Patricia Sheridan's Breakfast With ... Liz Murray


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Her father was a drug addict. Her mother was an alcoholic, drug addict, legally blind and schizophrenic. Both of her parents died of AIDS. Liz Murray was the subject of a Lifetime channel movie, "Homeless to Harvard: The Liz Murray Story," in 2003 and wrote her best-selling memoir, "Breaking Night," in 2010. Now an inspirational speaker and founder and director of Manifest Living, she is married with two children and seeking a graduate degree in psychology at Columbia University. The 33-year-old is the guest speaker at the National Council of Jewish Women's dedication of the Children's Room for Judi Kasdan at Rodef Shalom Congregation on Tuesday. Tickets, information: 412-421-6118 or www.ncjwpgh.org.



PG audio


You endured some very traumatic situations as a young girl. Did you ever experience symptoms of post traumatic stress disorder?

I've never been asked that before. You know, I happen to be a psych graduate student so I know a bit about PTSD. I would say knowing those symptoms, the majority and range of them, no. But the one symptom that comes with PTSD that people have are intrusive thoughts where you will suddenly remember something and it is not the most pleasant memory. I have had that come up in the past but not too much in the last few years.

I know they also talk about nightmares with PTSD. When you're young and you're homeless and your mother is not even HIV anymore -- she has full-blown AIDS -- you are kind of directionless. You wish you could make it better. You wish you could do something and then she passed away. I remember the few years after she passed, I would dream of her quite a bit. It was always these dreams where I wanted to save her and was unable to. I think people are, in general, more resilient than we realize. You don't know how strong you are until you have to be strong.

But not everybody is able to pull themselves out of the abyss and be successful. What do you think it was about you that turned things around?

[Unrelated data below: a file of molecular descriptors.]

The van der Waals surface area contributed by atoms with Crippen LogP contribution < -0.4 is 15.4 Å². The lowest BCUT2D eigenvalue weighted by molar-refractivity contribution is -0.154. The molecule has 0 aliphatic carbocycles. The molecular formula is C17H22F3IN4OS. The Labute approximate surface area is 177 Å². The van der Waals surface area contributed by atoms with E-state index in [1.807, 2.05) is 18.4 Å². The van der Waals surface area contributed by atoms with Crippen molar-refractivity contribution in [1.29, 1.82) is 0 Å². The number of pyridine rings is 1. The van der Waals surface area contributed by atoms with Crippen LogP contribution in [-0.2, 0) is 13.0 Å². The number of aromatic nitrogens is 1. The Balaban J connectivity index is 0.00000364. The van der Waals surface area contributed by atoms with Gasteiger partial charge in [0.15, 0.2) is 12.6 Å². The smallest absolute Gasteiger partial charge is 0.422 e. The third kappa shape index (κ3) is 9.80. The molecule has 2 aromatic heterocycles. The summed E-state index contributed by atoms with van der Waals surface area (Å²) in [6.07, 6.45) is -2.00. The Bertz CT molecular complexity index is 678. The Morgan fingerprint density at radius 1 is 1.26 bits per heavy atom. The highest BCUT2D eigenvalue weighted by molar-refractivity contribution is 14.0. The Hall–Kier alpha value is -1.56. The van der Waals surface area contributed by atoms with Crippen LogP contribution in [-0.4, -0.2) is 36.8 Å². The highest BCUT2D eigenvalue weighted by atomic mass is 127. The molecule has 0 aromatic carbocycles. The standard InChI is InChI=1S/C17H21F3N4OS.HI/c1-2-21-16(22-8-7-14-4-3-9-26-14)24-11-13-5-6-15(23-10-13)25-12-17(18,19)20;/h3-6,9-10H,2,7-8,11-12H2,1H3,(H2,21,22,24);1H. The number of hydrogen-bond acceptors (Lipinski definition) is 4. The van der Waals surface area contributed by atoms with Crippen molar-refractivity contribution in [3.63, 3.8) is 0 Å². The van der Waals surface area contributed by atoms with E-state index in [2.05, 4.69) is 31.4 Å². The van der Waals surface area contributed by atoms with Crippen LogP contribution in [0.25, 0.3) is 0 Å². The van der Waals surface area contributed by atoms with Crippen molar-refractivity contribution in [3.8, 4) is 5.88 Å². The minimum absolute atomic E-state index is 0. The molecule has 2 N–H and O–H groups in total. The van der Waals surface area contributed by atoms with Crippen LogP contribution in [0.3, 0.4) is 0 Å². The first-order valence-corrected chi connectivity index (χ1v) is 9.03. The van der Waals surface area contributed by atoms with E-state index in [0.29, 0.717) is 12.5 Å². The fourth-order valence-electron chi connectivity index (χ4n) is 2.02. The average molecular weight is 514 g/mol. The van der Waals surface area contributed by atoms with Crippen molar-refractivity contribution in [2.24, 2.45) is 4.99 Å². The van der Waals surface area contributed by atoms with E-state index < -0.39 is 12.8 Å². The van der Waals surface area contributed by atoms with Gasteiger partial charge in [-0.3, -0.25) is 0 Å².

There are two things I will say about that. First of all, how do we measure a life? I happened to do something that was visible and fits in really well with accomplishments in our country. But I think there are many other ways.

Every week, I volunteer at Covenant House in New York City. We work with homeless youth ages 18-21. They share their stories with me and I am talking about abuse, neglect, death of family members -- things that are horrendous. And I see resilience in their joy and I see resilience in their choice to trust people and to be kind.

But to answer your question more specifically, how do you get out of homelessness into Harvard? You have no idea how many people helped me. I did do the homework and fill out the applications but I did it in context. That context was this wonderful alternative high school called Humanities Preparatory Academy in Manhattan. I walked in there shortly after I buried my mother. I was 17 and living on the streets. I had the education of technically an eighth-grader, but in reality I had never had a formal education.

When I walked in, it felt like walking out of a storm onto somebody's doorstep and asking for shelter. It wasn't just all a pity party. It was: "What do you want to do with your life? Let's build that skill set. What are your dreams? Let's make your dreams come true."

Even after you got into the high school and decided to work as hard as you could, there were obstacles and your dream could have dissolved. What stopped you from settling for a simply comfortable life, not an exceptional one?

That's a wonderful question. I think when we talk about one person's life, if we listen closely we are talking about all of our lives. I did go to this great school and the people were wonderful and yeah, you could in a sense become complacent. But what's going to happen in two years, in five years? I think there were moments -- apart from the support like the nonprofit that was feeding me hot meals every day and I had great teachers -- but there were these nights where hey, it's just me. You need to be able to tap into something within yourself.